Person of Interest “RAM” Review (3×16)

5 Mar

RAMNow that’s more like it.

After a few shaky weeks, we’re back in full force to kick off the final arc of the season. “RAM” is the perfect mixture of backstory and teaser, shading in myriad character moments and tying together myriad storylines; this is some truly impressive stuff right here.

This episode takes us back to 2010, giving us an idea of what Finch’s operation was like pre-Reese: he and a Mr. Dillinger were partners, handling numbers just like Reese and Finch do in the present. Yet, the relationship is strained here, as Dillinger’s a mercenary; he’s only going to work with Finch–for Finch–if there isn’t anyone outbidding for his services. He’s a person who takes control, who feels used if he isn’t able to utilize some element of his individual freedom. Finch keeping him in the dark is suffocating for him, and that’s one of the reasons why he leaves (the other is money).

This episode is all about secrets and lies, expectations and the norm. For example, the traitor everyone’s after–Casey–turns out to be one of the best of the bunch, while Dillinger, supposed Knight in Shining Armor for countless citizens, betrays his partner and gets himself killed. In fact, Casey’s a younger version of Finch, and that explains the strength of their bond; these are two people who understand the necessity of secrecy, who understand the feeling of being chased and shunned for going too far with technology.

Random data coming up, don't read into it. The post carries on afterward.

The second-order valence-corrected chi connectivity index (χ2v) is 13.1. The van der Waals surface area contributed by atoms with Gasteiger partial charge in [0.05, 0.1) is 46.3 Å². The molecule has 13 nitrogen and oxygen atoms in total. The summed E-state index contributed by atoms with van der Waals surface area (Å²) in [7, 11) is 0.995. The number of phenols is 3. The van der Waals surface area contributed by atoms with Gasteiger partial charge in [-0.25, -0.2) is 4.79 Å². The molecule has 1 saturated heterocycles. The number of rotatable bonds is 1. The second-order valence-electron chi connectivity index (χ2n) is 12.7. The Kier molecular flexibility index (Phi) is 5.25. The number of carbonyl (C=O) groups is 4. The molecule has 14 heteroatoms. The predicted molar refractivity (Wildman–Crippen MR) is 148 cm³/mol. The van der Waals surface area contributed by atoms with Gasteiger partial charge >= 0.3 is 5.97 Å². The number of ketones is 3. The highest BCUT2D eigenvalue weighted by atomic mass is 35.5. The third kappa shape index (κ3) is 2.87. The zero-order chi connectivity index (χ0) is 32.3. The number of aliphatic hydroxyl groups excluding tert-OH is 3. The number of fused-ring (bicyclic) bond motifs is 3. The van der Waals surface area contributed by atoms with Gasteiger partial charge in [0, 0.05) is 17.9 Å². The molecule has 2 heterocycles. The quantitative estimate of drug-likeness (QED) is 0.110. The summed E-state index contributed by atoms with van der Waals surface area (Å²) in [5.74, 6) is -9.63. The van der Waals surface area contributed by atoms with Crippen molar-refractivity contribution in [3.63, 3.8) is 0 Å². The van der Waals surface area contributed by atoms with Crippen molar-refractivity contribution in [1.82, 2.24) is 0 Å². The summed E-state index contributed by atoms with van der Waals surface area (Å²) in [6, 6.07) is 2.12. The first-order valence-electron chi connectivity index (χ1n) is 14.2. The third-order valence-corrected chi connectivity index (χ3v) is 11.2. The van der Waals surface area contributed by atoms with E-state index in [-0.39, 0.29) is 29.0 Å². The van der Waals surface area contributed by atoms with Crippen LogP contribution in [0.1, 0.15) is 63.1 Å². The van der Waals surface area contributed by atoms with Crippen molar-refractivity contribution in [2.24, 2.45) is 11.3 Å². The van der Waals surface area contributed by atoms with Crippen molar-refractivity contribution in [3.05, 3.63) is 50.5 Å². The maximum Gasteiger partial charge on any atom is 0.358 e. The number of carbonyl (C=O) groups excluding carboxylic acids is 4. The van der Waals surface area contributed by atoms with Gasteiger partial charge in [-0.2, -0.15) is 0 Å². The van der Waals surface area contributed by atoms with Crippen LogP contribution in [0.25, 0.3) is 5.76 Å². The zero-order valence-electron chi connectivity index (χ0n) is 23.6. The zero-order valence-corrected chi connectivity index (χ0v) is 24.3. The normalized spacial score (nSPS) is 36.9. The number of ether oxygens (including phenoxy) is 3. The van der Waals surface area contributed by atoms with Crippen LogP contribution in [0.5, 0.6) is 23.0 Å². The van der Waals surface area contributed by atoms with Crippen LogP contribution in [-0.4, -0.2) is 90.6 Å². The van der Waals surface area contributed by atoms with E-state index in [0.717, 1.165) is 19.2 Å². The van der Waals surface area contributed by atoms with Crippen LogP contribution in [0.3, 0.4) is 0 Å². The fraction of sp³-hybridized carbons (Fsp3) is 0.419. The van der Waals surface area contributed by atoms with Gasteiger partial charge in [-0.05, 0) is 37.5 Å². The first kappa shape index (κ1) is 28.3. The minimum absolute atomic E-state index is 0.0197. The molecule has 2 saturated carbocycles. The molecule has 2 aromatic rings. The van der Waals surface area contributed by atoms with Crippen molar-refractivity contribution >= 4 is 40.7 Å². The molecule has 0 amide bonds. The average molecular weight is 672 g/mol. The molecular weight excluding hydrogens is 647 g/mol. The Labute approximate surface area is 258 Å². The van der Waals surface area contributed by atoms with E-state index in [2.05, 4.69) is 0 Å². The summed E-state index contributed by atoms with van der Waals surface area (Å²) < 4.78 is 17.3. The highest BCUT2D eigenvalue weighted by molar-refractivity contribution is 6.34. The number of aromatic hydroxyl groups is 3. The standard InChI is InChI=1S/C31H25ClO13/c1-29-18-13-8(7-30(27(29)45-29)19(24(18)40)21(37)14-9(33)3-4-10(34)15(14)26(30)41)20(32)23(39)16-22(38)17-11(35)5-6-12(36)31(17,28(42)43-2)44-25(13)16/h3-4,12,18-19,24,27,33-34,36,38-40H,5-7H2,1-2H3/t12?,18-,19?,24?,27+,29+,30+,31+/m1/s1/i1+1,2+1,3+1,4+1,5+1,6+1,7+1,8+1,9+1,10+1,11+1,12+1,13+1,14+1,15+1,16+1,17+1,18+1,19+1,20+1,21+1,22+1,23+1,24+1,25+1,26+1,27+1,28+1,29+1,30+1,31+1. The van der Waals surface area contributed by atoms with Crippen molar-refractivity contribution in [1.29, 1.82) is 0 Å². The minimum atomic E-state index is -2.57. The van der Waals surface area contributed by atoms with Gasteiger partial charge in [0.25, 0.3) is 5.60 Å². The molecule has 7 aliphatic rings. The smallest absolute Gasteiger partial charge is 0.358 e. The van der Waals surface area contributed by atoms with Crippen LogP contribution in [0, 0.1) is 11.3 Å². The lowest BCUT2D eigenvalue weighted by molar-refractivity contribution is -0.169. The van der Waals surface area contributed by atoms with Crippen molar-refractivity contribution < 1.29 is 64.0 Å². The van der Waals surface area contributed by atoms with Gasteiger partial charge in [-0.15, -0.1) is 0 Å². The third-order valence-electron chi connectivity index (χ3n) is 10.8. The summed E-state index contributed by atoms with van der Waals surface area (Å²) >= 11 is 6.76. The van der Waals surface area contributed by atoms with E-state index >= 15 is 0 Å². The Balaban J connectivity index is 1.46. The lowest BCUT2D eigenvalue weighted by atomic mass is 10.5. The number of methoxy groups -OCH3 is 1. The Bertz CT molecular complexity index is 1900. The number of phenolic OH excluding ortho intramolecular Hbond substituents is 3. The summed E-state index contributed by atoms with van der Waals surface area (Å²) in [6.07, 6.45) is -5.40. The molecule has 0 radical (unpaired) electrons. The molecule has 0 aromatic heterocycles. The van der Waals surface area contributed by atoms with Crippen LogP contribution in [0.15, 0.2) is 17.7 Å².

That’s not the case with Finch and Dillinger, and interestingly, it’s a similar relationship between Kara and Reese, the former willing to use chopsticks to jab wasabi in an open wound to glean information. The episode does a nice job of weaving in a comparison to Shaw here, too, over the concepts of morality and sociopathy and sadism. Kara’s fundamentally a Shaw-like person. Dillinger is fundamentally Reese. Casey is fundamentally Finch. Yet, there are subtle differences that distinguish each person in each comparison.

For example, let’s take Reese. We see that in reality, he’s not the cold-hearted man his job would suggest he is. Throughout the episode, we see him questioning Kara’s tactics and sympathizing with Casey, and this is an evolution that nicely contrasts with Dillinger’s arc. This is something that Finch picks up on, too; Reese seems like someone who’s been broken down way too many times, but is unable to muster up the conviction to go down Dillinger’s route.

This is an origin story, and a sublime one at that, as we learn more about how and why events came together the way they did. For, who survived? Kara didn’t. Dillinger didn’t. However, Reese and Finch and Casey and Shaw did, and their paths are all crossing now. Our knowledge of the eventual endgame adds weight to these flashbacks, serving as a nice bridge back into the present: Root’s back, and things are about to get very real.



-Even if the writing had been subpar–it was anything but–I still would’ve been extremely excited to see all these old faces again.

-Root’s back! WOOOO!

-Machine fast forward. Nice. I like what the show does with these credits.

-Really nice work by Neil Jackson as Dillinger here.

-I’m excited. This last arc should be absolutely brilliant.

Photo credit: CBS, Person of Interest

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